Full restorations are often undertaken in the belief that a full restoration is historic preservation. Factors, including material selection and application, combined with the skill and experience of personnel can produce a variety of results. Misguided treatments can permanently scar the glass or brass and otherwise permanently damage the lens. Given the extraordinary value ascribed to classical lenses and the inherent risks in working with hazardous materials, it is imperative that a treatment plan be proposed by experienced offerors and that proposed treatment meet both the preservation objectives of the client as well as the actual needs of the lens. In addition to contextual considerations, there are, of course, the realities of available funding and ongoing maintenance issues which will impact final treatment decisions.

Stabilization Treatments

If the original deteriorated litharge glazing putty can be stabilized, then one of the major threats to classical lenses can be brought under control. As straightforward as this solution sounds, successful treatment depends upon a number of factors, including the composition of the putty, its porosity, previous treatment history, and the degree to which it has physically deteriorated. An alternative to the stabilization of the old glazing putty is its replacement, a time consuming and expensive option. Re-glazing is difficult because the lead putty is a hazardous material which requires special handling and disposal. The good news is that it appears that the French manufacturers changed the formulation of their glazing putty sometime around the turn of the century, opting for a lead oxide which appears orange-red in color instead of the more traditional lead carbonate which appears white. The change produced a more porous, slightly softer putty. A porous putty can be consolidated, hence stabilizedan impervious material cannot. New low viscosity silicone resins appear most promising as an encapsulant and consolidant and low molecular weight resin systems are also being evaluated.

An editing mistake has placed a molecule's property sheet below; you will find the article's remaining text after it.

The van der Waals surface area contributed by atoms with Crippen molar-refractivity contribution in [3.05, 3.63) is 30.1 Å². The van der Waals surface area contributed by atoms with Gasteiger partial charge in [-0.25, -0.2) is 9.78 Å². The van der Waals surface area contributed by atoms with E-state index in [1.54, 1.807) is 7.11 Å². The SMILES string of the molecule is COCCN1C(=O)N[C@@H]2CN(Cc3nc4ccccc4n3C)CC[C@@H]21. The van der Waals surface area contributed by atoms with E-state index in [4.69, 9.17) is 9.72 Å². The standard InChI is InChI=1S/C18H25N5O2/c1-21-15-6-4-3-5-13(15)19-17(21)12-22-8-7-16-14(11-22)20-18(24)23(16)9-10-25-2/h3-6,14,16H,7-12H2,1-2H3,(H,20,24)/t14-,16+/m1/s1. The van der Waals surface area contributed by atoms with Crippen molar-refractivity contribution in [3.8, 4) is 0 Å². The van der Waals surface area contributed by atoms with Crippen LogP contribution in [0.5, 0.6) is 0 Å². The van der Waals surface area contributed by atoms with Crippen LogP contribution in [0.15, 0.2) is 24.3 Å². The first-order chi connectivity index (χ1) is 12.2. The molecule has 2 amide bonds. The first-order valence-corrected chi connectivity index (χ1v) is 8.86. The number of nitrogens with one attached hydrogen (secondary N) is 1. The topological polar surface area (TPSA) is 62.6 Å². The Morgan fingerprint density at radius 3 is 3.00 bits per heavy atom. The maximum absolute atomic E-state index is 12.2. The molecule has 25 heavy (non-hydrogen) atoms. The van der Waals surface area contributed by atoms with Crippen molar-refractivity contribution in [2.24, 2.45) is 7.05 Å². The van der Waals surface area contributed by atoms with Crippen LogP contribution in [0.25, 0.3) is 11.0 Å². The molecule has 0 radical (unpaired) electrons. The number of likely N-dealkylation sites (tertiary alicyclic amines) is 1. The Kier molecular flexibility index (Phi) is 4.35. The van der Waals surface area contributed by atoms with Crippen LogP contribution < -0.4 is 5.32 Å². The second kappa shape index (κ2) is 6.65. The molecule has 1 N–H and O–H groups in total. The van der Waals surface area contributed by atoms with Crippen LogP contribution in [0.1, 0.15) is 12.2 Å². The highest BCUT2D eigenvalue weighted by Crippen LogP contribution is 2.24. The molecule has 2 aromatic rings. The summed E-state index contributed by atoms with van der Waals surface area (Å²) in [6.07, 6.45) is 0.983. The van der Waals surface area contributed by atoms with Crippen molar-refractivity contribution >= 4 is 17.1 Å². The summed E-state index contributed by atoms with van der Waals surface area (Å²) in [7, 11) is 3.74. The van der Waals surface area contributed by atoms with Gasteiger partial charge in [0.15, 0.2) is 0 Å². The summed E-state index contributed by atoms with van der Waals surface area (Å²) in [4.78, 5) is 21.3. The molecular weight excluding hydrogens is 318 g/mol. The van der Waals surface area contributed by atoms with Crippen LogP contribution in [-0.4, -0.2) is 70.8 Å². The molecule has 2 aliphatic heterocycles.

Restoration Treatments

Repair and replacement of damaged or missing glass is the most sought after restorative treatment. To date, the least expensive option for the repair of broken or chipped prisms makes use of either an optical grade epoxy or epoxy/acrylic resin adhesive systems. More "reversible" adhesives are also finding applications for use in repair. Replacement of damaged or missing lens elements is another restoration solution. Options include replacement with cast epoxy, cast acrylic, or replacement with glass. Each approach has its particular advantages and disadvantages. The highest quality glass replacement is also extremely expensive. On the other hand, lower cost cast epoxy replacements can discolor with time.